There’s no denying that a single instructor has limited reach – there are only so many students he or she can connect with or respond to individually within the given parameters of a course. A goal of responding to every student in a weekly discussion board, for example, is more attainable with fewer students. Fortunately there are strategies available to help increase student-instructor interaction and create a positive learning environment in which everyone has a presence and voice.

  • Group assignments: We’ve all experienced the benefits and challenges of working on these kinds projects. They do require a significant effort from both the instructor and students, but create opportunities for small group conversations about assigned topics and course requirements.
  • Teaching assistants and coaches: Some online courses make good use of additional instructional staff members who support the professor and students by working with smaller groups or sections within a large course. These roles often serve as a front-line for student questions and troubleshooting.

Become an Active Participant

Concerns about class size are often focused on interaction and feedback, not only between the instructor and students, but also among students. These are often design and planning issues, but you as the learner play an important role in making it all happen. Here are just a few actions you can take to be an active participant in your online course, no matter how many students are enrolled:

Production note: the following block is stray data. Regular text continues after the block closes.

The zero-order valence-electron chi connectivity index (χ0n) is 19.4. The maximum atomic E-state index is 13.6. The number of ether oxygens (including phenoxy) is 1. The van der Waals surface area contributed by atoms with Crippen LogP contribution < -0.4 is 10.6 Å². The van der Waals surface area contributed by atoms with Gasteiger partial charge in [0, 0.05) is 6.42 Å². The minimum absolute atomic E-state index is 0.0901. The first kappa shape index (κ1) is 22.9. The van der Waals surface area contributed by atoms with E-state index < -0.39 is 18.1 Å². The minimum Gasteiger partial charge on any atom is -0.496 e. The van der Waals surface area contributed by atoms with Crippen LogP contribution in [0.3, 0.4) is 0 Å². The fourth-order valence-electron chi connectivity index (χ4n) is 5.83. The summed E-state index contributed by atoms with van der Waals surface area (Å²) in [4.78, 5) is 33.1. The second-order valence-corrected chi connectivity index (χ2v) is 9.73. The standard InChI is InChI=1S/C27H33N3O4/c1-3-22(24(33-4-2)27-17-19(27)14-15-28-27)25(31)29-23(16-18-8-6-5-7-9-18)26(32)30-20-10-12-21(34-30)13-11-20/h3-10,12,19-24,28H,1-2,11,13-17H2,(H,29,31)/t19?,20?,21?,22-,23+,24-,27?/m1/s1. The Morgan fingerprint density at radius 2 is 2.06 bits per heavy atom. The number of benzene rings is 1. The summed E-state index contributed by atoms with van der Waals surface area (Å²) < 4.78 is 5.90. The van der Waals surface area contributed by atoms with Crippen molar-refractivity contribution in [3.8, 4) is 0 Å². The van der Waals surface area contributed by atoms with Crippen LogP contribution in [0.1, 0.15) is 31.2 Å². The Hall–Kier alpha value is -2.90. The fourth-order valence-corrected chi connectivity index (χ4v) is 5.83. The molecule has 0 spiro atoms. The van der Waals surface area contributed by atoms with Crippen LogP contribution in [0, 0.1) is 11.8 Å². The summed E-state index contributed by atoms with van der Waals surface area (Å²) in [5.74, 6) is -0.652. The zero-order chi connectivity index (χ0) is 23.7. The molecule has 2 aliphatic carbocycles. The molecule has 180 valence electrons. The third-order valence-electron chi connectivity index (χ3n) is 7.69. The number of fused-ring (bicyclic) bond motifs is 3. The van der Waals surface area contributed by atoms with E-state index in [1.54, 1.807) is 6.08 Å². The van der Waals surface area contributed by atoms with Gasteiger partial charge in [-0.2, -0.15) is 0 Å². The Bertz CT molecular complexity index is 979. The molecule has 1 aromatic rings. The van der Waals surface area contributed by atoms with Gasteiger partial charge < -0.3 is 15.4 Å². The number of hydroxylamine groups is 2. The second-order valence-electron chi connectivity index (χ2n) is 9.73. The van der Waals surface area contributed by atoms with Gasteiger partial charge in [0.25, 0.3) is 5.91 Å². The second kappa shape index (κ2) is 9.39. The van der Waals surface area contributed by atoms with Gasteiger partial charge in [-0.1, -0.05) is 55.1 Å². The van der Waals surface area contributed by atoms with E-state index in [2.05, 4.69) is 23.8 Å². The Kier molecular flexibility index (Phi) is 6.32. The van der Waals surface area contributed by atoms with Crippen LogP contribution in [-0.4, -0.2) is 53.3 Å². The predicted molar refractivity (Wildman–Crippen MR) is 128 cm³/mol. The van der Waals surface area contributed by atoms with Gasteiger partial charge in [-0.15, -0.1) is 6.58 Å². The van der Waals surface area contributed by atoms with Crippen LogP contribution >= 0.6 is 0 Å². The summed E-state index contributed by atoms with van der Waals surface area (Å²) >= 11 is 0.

• Block time for school. It’s too easy to overlook discussions and group meetings until the last minute, especially if you are also managing work and family commitments. Review your syllabus carefully at the beginning of the course, put all assignment due dates on your calendar, then schedule time each week to do the work.
  • Be a team player. In small groups or small classes, commit to making a positive contribution to the effort, and to helping your classmates do the same. Collaboration at a distance means careful planning, a little cooperation, and a lot of communication.
  • Use the available support. Reach out to make contact with your school’s online librarians, advisors, counselors, and tutors, as well as teaching assistants or coaches in your courses. These professionals are ready to assist, and can often talk with you one-to-one, but you have to make the first move.

Class size is just one factor that can impact your online learning experience. If it’s a priority for you, add it to your list of items to compare as you research all of the online college options available.

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Source: Inside Online Learning Blog